Lieutenant Joseph Julius Buck

Fifth Iowa Volunteer Cavalry

Buck and his wife Amelia after the War

Joseph Julius Buck was one of the more mature members of his community to enlist in the ranks for service in the war. At the age of thirty-six, he had gained the respect to begin the conflict as the Second Sergeant of his company which was raised near his Minnesota home.

During his distinguished career, Buck would be promoted on new year's day 1862 to Second Battalion Sergeant Major. On June 13, 1863, Buck would achieve the unique rank of Jan. 1, Regimental Sergeant Major. Prior to the detachment of Brackett's Battalion from the Fifth Iowa Cavalry to whose glory they had contributed so much, Buck was commissioned as Second Lieutenant of Company G.

According to notes compiled by his daughter, Buck was born on September 16,1825 in Ulm, Germany, the youngest of seven sons of Roman and Maria Buck. His father owned a brewery in Ulm. His parents were strict Roman Catholics, and were eager for their youngest son to enter theological seminary in preparation for ordination. However, Joseph "rebelled at wanting to become a priest," and after graduating from Heidelberg University, he emigrated across the seas to Wisconsin. Eventually he Watertown, Minnesota, which he called home when he joined the cavalry.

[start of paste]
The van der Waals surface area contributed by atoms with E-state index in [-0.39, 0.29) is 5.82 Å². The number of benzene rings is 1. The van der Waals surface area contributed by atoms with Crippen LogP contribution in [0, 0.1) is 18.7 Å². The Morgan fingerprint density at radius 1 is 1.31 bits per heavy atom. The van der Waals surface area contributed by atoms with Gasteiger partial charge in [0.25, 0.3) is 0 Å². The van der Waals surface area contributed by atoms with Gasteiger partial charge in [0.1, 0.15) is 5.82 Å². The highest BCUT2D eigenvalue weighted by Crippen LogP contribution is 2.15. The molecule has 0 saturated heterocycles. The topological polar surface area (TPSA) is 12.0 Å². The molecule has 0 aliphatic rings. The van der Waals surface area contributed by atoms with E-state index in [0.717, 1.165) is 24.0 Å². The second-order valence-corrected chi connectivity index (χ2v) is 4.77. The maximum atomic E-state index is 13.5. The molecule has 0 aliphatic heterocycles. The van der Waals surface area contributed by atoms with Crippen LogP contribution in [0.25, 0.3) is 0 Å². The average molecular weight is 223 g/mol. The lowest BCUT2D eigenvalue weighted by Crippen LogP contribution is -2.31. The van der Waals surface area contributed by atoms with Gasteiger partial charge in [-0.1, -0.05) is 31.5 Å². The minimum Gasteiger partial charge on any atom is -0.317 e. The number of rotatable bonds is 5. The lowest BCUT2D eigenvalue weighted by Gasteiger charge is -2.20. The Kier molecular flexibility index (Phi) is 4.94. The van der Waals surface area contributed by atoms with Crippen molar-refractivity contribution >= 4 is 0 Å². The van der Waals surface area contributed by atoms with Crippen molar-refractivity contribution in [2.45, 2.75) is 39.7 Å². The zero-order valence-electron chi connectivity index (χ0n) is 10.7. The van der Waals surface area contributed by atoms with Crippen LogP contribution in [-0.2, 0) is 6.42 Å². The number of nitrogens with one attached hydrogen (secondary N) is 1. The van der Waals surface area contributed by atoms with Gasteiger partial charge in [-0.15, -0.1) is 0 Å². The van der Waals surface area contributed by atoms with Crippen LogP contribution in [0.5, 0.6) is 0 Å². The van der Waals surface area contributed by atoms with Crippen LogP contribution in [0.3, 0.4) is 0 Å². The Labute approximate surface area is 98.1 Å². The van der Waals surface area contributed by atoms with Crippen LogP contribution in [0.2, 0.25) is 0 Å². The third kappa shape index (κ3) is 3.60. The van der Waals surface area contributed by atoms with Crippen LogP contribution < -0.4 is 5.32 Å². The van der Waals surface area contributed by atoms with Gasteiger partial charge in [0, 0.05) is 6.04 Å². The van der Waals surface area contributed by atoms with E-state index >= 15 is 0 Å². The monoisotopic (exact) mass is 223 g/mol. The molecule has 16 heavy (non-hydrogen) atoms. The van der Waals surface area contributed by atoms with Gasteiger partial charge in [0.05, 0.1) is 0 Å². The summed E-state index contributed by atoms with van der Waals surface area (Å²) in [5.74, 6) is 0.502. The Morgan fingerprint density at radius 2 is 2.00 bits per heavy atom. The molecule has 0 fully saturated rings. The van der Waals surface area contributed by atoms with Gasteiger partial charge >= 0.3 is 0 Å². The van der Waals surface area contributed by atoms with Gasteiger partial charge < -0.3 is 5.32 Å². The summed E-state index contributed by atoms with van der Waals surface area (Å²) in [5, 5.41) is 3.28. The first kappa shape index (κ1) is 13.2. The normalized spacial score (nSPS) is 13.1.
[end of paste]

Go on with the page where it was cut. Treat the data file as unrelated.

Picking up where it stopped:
Buck's daughter recorded his account of being captured and escaping by digging beneath the walls of the confinement area.

After Brackett's Battalion separated from the rest of the regiment, it was dispatched to participate in the Northwestern Indian Expedition for two years service in the Dakota Territory. During his service on the frontier, Buck was partially scalped, and for the rest of his life bore the scars of this encounter on his upper forehead.

Following his retirement, he opened a store in Stillwater, Minnesota. He was clerk of the Circuit Court of Burnett and Vilas County 1878-1881. He married Amelia Meister in Illinois in 1881. After living in St. Louis, they moved to Milwaukee. Eventually Buck received a pension for war related disabilities, and when he died in 1905, he was confined at a Veteran's Hospital in Wisconsin.

The information about the life of this distinguished veteran of both the War Between the States and the Indian Wars was provided by his great-granddaughter Patricia Andrews.

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